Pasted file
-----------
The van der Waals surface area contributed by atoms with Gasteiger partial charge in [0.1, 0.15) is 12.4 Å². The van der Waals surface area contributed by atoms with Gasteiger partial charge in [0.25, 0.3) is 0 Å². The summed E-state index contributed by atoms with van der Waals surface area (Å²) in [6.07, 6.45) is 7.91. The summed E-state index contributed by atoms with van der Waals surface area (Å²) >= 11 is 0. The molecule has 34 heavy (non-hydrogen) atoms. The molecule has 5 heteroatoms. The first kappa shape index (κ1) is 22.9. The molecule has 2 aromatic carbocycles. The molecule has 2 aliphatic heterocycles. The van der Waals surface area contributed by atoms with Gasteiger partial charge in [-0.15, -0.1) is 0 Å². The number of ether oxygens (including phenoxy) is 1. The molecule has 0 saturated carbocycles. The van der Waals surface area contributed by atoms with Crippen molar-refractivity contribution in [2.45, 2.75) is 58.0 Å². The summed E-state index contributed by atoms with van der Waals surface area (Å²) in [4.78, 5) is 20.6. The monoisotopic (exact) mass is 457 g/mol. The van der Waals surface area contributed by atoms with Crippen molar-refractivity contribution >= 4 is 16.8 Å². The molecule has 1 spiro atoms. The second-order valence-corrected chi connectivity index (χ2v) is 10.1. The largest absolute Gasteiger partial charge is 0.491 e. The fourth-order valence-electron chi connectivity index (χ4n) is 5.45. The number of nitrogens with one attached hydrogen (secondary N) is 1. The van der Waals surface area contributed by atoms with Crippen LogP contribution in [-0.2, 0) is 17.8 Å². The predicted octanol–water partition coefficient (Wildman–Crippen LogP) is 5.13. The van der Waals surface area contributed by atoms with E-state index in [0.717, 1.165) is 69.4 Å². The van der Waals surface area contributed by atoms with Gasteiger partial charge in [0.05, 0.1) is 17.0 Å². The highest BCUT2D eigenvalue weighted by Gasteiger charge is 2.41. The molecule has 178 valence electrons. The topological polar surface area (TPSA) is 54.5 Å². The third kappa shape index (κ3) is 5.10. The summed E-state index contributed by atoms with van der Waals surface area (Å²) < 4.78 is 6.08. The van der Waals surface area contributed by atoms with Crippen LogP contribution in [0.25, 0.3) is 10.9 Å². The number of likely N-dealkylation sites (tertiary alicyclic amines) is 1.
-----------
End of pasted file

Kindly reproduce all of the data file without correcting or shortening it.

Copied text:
The van der Waals surface area contributed by atoms with Gasteiger partial charge in [0.1, 0.15) is 12.4 Å². The van der Waals surface area contributed by atoms with Gasteiger partial charge in [0.25, 0.3) is 0 Å². The summed E-state index contributed by atoms with van der Waals surface area (Å²) in [6.07, 6.45) is 7.91. The summed E-state index contributed by atoms with van der Waals surface area (Å²) >= 11 is 0. The molecule has 34 heavy (non-hydrogen) atoms. The molecule has 5 heteroatoms. The first kappa shape index (κ1) is 22.9. The molecule has 2 aromatic carbocycles. The molecule has 2 aliphatic heterocycles. The van der Waals surface area contributed by atoms with Gasteiger partial charge in [-0.15, -0.1) is 0 Å². The number of ether oxygens (including phenoxy) is 1. The molecule has 0 saturated carbocycles. The van der Waals surface area contributed by atoms with Crippen molar-refractivity contribution in [2.45, 2.75) is 58.0 Å². The summed E-state index contributed by atoms with van der Waals surface area (Å²) in [4.78, 5) is 20.6. The monoisotopic (exact) mass is 457 g/mol. The van der Waals surface area contributed by atoms with Crippen molar-refractivity contribution >= 4 is 16.8 Å². The molecule has 1 spiro atoms. The second-order valence-corrected chi connectivity index (χ2v) is 10.1. The largest absolute Gasteiger partial charge is 0.491 e. The fourth-order valence-electron chi connectivity index (χ4n) is 5.45. The number of nitrogens with one attached hydrogen (secondary N) is 1. The van der Waals surface area contributed by atoms with Crippen LogP contribution in [-0.2, 0) is 17.8 Å². The predicted octanol–water partition coefficient (Wildman–Crippen LogP) is 5.13. The van der Waals surface area contributed by atoms with E-state index in [0.717, 1.165) is 69.4 Å². The van der Waals surface area contributed by atoms with Gasteiger partial charge in [0.05, 0.1) is 17.0 Å². The highest BCUT2D eigenvalue weighted by Gasteiger charge is 2.41. The molecule has 178 valence electrons. The topological polar surface area (TPSA) is 54.5 Å². The third kappa shape index (κ3) is 5.10. The summed E-state index contributed by atoms with van der Waals surface area (Å²) < 4.78 is 6.08. The van der Waals surface area contributed by atoms with Crippen LogP contribution in [0.25, 0.3) is 10.9 Å². The number of likely N-dealkylation sites (tertiary alicyclic amines) is 1.